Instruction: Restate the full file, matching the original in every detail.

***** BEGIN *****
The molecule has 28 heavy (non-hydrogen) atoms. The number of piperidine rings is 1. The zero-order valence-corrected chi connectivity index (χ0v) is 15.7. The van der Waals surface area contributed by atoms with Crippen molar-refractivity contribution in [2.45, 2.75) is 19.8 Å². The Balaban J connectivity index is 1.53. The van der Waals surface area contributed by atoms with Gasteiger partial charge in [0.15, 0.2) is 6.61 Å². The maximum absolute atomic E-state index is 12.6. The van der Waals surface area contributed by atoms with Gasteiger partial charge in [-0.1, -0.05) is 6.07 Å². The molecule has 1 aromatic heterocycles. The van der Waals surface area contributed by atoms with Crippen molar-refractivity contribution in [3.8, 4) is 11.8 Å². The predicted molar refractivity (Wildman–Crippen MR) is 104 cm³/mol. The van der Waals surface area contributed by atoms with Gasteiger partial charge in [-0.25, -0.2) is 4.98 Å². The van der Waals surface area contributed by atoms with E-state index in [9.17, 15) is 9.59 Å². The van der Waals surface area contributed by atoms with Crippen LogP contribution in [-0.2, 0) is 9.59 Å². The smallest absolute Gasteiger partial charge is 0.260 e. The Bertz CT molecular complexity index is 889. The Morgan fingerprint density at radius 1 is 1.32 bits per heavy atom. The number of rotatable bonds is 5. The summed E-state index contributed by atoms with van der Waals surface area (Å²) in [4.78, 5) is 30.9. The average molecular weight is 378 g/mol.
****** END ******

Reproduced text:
The molecule has 28 heavy (non-hydrogen) atoms. The number of piperidine rings is 1. The zero-order valence-corrected chi connectivity index (χ0v) is 15.7. The van der Waals surface area contributed by atoms with Crippen molar-refractivity contribution in [2.45, 2.75) is 19.8 Å². The Balaban J connectivity index is 1.53. The van der Waals surface area contributed by atoms with Gasteiger partial charge in [0.15, 0.2) is 6.61 Å². The maximum absolute atomic E-state index is 12.6. The van der Waals surface area contributed by atoms with Gasteiger partial charge in [-0.1, -0.05) is 6.07 Å². The molecule has 1 aromatic heterocycles. The van der Waals surface area contributed by atoms with Crippen molar-refractivity contribution in [3.8, 4) is 11.8 Å². The predicted molar refractivity (Wildman–Crippen MR) is 104 cm³/mol. The van der Waals surface area contributed by atoms with Gasteiger partial charge in [-0.25, -0.2) is 4.98 Å². The van der Waals surface area contributed by atoms with E-state index in [9.17, 15) is 9.59 Å². The van der Waals surface area contributed by atoms with Crippen LogP contribution in [-0.2, 0) is 9.59 Å². The smallest absolute Gasteiger partial charge is 0.260 e. The Bertz CT molecular complexity index is 889. The Morgan fingerprint density at radius 1 is 1.32 bits per heavy atom. The number of rotatable bonds is 5. The summed E-state index contributed by atoms with van der Waals surface area (Å²) in [4.78, 5) is 30.9. The average molecular weight is 378 g/mol.